Business / Industries

Chinese-led consortium lands 'ghost airport'

By EMMA GONZALEZ (China Daily) Updated: 2015-07-22 10:03

A Chinese-led consortium hopes to buy one of Spain's "ghost airports" for a knockdown price of 10,000 euros ($10,850) and turn it into an European freight hub for Chinese mainland companies.

Ciudad Real's Central Airport, which is about 235 kilometers south of the capital Madrid, became a symbol of Spain's spending frenzy during a construction boom that ended with the financial crisis of 2008.

Costing between 450 million and 1.1 billion euros to build, the airport opened for international flights in 2010. Three years later, the airport operator CR Aeropuertos went bankrupt after it failed to attract enough flights and passengers, with Ciudad Real's Central going into administration. Since then, it has remained virtually deserted and dubbed "one of the ghost airports" along with another airport in Castellon on the eastern coast, by the Spanish press.

In a move to find a new owner, Ciudad Real's Central Airport was put up for sale, but the only bid came from a Chinese-led consortium headed by investment firm Tzaneen International.

The consortium is willing to invest up to 100 million euros to transform the empty passenger airport into the European point of entry for cargo from Chinese companies. "The purchase would be the first step toward creating a hub in the Ciudad Real area specializing in transport, storage and distribution of cargo from various parts of the world, with special attention to the Chinese market," the consortium said.

Last week, the airport went on sale for 40 million euros. But the final selling price was cut to just 10,000 euros after the Chinese-led consortium emerged as the only bidder.

"Potential rival bidders will have a period of 20 days to present alternative offers starting from 28 million euros given that the Chinese offer does not come close to 70 percent of the initial asking price," said a statement by the Spanish administrators.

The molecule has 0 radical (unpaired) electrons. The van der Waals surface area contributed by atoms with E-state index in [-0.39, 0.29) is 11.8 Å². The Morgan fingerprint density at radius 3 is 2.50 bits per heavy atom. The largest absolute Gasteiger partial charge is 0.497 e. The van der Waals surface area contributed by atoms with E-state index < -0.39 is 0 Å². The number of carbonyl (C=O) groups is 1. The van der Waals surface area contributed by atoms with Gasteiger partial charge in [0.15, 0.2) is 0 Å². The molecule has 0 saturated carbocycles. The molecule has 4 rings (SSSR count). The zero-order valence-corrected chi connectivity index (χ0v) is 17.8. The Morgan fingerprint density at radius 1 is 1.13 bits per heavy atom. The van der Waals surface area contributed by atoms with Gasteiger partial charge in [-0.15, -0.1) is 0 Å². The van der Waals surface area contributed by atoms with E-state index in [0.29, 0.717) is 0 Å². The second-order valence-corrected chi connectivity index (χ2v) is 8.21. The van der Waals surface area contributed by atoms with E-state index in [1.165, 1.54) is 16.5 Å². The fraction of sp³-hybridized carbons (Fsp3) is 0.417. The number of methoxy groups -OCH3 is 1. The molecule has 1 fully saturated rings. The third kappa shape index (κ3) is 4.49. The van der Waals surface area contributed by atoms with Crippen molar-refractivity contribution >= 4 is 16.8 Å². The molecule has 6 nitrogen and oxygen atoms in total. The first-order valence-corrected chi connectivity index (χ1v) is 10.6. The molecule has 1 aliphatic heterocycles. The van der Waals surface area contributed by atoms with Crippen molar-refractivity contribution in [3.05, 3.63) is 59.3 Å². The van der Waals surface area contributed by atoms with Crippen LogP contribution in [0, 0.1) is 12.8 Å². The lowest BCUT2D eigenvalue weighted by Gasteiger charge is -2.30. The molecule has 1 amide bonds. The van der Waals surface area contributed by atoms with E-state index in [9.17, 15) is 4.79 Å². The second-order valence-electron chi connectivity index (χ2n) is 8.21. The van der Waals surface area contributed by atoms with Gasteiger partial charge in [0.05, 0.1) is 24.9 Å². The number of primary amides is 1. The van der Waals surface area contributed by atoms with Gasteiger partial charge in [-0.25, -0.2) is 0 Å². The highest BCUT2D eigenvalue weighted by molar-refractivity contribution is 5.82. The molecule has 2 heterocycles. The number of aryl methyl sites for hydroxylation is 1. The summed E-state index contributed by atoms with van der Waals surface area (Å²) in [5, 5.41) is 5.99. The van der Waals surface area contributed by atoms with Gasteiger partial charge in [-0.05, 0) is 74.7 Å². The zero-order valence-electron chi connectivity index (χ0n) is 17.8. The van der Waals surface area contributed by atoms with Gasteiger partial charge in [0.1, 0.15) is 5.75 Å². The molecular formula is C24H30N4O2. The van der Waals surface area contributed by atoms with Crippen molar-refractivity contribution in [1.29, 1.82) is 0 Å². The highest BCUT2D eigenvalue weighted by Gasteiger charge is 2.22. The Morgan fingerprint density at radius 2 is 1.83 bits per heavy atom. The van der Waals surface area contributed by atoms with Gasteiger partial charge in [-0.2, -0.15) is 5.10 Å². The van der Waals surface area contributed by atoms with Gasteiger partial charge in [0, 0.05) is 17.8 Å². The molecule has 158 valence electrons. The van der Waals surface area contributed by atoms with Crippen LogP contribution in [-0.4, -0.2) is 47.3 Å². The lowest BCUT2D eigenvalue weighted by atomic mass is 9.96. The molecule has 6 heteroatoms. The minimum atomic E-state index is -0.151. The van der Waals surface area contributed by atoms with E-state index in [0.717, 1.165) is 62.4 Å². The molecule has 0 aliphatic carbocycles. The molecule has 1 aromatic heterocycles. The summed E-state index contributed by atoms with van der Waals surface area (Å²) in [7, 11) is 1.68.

Francisco Perez, one of the bankruptcy administrators, is still hopeful that another company will move in to force up the price. "CR Aeropuertos is hopeful that another more realistic offer for the infrastructure will be put forward before Sept 15," he told the Spanish press.

Offer from the airport includes freight terminals, a 4,400-meter-long runway and a control tower. Tzaneen has also expressed interest in acquiring the passenger terminal building, which can handle 5 million people per year and the car parks. Both were not included in the original offer.

It is expected that other industrial and financial investors will join the Chinese company to develop the project, although no details have yet been released. In the past few years, Chinese firms have been rumored to be interested in building a freight hub near Madrid.

In 2011, the Spanish media reported that there were plans to create a Chinese logistics center in the city of Estremera, 62 km away from Madrid.

Industrial parts from China would be sent there before being assembled and distributed to the rest of Europe. The project was canceled due to budget issues.

Nonetheless, the Cobo Calleja Industrial Park on the outskirts of Madrid is one of the largest Chinese industrial centers in Europe, with 500 medium and small-size firms importing goods from the Chinese mainland.

Hot Topics

Editor's Picks